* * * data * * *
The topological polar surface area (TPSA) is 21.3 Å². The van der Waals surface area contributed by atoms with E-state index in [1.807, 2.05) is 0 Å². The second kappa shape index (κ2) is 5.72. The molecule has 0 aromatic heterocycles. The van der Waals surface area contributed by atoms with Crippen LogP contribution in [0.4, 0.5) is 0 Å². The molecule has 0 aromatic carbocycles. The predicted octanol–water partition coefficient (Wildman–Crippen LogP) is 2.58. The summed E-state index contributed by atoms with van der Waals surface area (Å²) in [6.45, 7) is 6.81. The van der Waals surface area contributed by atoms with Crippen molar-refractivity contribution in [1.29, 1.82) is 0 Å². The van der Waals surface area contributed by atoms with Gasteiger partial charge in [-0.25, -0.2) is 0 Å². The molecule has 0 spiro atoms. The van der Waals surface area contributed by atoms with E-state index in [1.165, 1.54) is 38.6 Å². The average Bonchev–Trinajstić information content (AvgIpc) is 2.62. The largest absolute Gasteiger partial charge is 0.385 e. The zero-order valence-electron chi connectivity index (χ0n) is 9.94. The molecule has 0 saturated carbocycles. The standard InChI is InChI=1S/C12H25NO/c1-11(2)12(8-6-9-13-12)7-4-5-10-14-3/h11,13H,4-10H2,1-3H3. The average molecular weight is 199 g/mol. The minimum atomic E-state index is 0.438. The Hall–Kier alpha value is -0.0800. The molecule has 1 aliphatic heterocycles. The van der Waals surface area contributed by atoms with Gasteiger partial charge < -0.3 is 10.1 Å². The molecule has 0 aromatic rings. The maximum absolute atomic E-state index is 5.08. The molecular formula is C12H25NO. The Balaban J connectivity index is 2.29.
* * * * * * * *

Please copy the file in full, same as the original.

The topological polar surface area (TPSA) is 21.3 Å². The van der Waals surface area contributed by atoms with E-state index in [1.807, 2.05) is 0 Å². The second kappa shape index (κ2) is 5.72. The molecule has 0 aromatic heterocycles. The van der Waals surface area contributed by atoms with Crippen LogP contribution in [0.4, 0.5) is 0 Å². The molecule has 0 aromatic carbocycles. The predicted octanol–water partition coefficient (Wildman–Crippen LogP) is 2.58. The summed E-state index contributed by atoms with van der Waals surface area (Å²) in [6.45, 7) is 6.81. The van der Waals surface area contributed by atoms with Crippen molar-refractivity contribution in [1.29, 1.82) is 0 Å². The van der Waals surface area contributed by atoms with Gasteiger partial charge in [-0.25, -0.2) is 0 Å². The molecule has 0 spiro atoms. The van der Waals surface area contributed by atoms with E-state index in [1.165, 1.54) is 38.6 Å². The average Bonchev–Trinajstić information content (AvgIpc) is 2.62. The largest absolute Gasteiger partial charge is 0.385 e. The zero-order valence-electron chi connectivity index (χ0n) is 9.94. The molecule has 0 saturated carbocycles. The standard InChI is InChI=1S/C12H25NO/c1-11(2)12(8-6-9-13-12)7-4-5-10-14-3/h11,13H,4-10H2,1-3H3. The average molecular weight is 199 g/mol. The minimum atomic E-state index is 0.438. The Hall–Kier alpha value is -0.0800. The molecule has 1 aliphatic heterocycles. The van der Waals surface area contributed by atoms with Gasteiger partial charge < -0.3 is 10.1 Å². The molecule has 0 aromatic rings. The maximum absolute atomic E-state index is 5.08. The molecular formula is C12H25NO. The Balaban J connectivity index is 2.29.